BACKGROUND: The purpose of this study was to assess satisfaction and pain intensity in patients undergoing minor hand surgery under local anesthesia (LA) with or without sedation.
METHODS: Seventy-three adult patients presenting to two hand surgeons were enrolled in this prospective observational study in 2012. They completed questionnaires prior to surgery (current pain intensity, Patient Health Questionnaire-2 (PHQ-2) to measure symptoms of depression, Pain Self-Efficacy Questionnaire (PSEQ) to assess the effective coping strategy of pain self-efficacy) and within 48 h after surgery (satisfaction with surgery, satisfaction with anesthesia, pain during the injection, and pain during the procedure). Thirty-seven patients had carpal tunnel release (bilateral in 3), 22 had release of one or more trigger digits, and 12 had excision of a benign tumor, gouty tophus (1 patient), or foreign body (1 patient). Forty-six patients chose LA and 27 chose LA with sedation.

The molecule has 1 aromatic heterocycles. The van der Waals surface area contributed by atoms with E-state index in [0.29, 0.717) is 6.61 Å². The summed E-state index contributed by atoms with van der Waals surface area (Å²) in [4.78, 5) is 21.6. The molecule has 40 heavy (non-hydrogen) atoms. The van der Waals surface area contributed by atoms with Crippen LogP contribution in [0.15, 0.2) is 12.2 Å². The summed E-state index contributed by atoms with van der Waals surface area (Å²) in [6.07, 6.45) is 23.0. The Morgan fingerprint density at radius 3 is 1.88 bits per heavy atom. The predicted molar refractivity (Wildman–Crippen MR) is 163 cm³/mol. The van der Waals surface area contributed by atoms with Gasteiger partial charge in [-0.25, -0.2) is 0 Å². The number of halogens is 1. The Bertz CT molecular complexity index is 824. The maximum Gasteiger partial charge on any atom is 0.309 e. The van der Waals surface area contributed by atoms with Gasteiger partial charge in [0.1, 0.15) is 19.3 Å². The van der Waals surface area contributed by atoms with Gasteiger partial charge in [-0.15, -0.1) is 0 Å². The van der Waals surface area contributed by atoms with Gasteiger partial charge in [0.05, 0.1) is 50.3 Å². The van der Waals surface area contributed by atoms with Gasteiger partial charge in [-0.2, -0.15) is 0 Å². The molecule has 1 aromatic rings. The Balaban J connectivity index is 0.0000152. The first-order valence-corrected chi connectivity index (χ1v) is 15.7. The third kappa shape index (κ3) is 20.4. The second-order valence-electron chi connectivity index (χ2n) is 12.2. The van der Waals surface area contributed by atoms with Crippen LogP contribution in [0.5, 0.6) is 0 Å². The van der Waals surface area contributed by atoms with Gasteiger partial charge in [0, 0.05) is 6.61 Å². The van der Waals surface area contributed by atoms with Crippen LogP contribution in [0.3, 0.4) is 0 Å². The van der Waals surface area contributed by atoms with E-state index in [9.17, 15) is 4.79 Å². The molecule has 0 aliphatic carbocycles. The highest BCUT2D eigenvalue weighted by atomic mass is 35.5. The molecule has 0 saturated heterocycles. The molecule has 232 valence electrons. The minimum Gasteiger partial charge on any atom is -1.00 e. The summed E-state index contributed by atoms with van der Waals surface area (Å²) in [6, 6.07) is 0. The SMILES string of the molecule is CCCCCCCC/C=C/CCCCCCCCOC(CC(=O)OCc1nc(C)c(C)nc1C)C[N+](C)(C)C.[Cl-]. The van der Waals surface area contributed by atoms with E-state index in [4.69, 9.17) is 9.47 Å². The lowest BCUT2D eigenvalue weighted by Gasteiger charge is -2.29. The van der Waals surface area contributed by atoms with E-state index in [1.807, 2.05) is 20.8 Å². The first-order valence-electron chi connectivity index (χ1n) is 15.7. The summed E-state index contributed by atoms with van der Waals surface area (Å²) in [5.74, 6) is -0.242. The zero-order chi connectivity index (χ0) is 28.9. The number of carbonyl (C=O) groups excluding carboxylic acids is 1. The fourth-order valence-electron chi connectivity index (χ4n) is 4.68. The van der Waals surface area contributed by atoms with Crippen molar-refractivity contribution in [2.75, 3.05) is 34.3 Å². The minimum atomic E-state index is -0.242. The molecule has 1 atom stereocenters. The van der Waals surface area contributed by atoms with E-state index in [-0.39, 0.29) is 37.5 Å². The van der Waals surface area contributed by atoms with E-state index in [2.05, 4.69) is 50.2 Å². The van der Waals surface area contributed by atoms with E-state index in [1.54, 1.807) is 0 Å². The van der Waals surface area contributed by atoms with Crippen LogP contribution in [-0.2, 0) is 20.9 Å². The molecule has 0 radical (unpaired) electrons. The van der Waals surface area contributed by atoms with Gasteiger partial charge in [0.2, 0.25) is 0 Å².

RESULTS: There was no difference in satisfaction with surgery or anesthesia by the type of anesthesia. Satisfaction with surgery was associated with older age alone. Satisfaction with anesthesia was associated with no prior surgery for the same condition. Pain during injection and during the procedure were significantly higher without sedation. Pain during injection was associated with younger age and LA. No factors were associated with pain during the procedure.
CONCLUSIONS: Patients that had local anesthesia immediately prior to incision with tourniquet use during surgery had more pain during the procedure but were equally satisfied on average with surgery and with anesthesia compared to patients that had sedation.